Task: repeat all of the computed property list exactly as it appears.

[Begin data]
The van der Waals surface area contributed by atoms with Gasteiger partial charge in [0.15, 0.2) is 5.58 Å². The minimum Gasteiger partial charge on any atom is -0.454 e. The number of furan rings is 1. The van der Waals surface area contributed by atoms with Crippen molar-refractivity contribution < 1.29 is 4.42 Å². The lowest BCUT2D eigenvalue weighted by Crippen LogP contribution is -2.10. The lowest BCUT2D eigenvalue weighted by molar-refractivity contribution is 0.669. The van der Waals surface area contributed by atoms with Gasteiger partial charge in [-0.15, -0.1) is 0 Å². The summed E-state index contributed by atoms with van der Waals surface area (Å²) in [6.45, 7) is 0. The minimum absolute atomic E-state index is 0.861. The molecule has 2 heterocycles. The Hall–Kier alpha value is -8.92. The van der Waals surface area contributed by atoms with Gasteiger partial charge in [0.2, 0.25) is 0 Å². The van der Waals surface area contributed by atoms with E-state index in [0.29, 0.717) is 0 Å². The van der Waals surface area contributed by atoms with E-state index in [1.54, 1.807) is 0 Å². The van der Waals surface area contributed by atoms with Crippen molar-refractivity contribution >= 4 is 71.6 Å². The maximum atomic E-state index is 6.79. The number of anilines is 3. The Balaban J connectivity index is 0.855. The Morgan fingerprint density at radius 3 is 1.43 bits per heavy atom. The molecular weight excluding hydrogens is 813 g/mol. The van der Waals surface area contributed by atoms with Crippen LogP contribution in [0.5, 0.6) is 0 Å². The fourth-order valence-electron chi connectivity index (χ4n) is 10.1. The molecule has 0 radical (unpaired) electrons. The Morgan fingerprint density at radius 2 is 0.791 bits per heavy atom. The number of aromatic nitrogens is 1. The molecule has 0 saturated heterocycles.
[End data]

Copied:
The van der Waals surface area contributed by atoms with Gasteiger partial charge in [0.15, 0.2) is 5.58 Å². The minimum Gasteiger partial charge on any atom is -0.454 e. The number of furan rings is 1. The van der Waals surface area contributed by atoms with Crippen molar-refractivity contribution < 1.29 is 4.42 Å². The lowest BCUT2D eigenvalue weighted by Crippen LogP contribution is -2.10. The lowest BCUT2D eigenvalue weighted by molar-refractivity contribution is 0.669. The van der Waals surface area contributed by atoms with Gasteiger partial charge in [-0.15, -0.1) is 0 Å². The summed E-state index contributed by atoms with van der Waals surface area (Å²) in [6.45, 7) is 0. The minimum absolute atomic E-state index is 0.861. The molecule has 2 heterocycles. The Hall–Kier alpha value is -8.92. The van der Waals surface area contributed by atoms with Gasteiger partial charge in [0.2, 0.25) is 0 Å². The van der Waals surface area contributed by atoms with E-state index in [0.29, 0.717) is 0 Å². The van der Waals surface area contributed by atoms with E-state index in [1.54, 1.807) is 0 Å². The van der Waals surface area contributed by atoms with Crippen molar-refractivity contribution >= 4 is 71.6 Å². The maximum atomic E-state index is 6.79. The number of anilines is 3. The Balaban J connectivity index is 0.855. The Morgan fingerprint density at radius 3 is 1.43 bits per heavy atom. The molecular weight excluding hydrogens is 813 g/mol. The van der Waals surface area contributed by atoms with Crippen LogP contribution in [0.5, 0.6) is 0 Å². The fourth-order valence-electron chi connectivity index (χ4n) is 10.1. The molecule has 0 radical (unpaired) electrons. The Morgan fingerprint density at radius 2 is 0.791 bits per heavy atom. The number of aromatic nitrogens is 1. The molecule has 0 saturated heterocycles.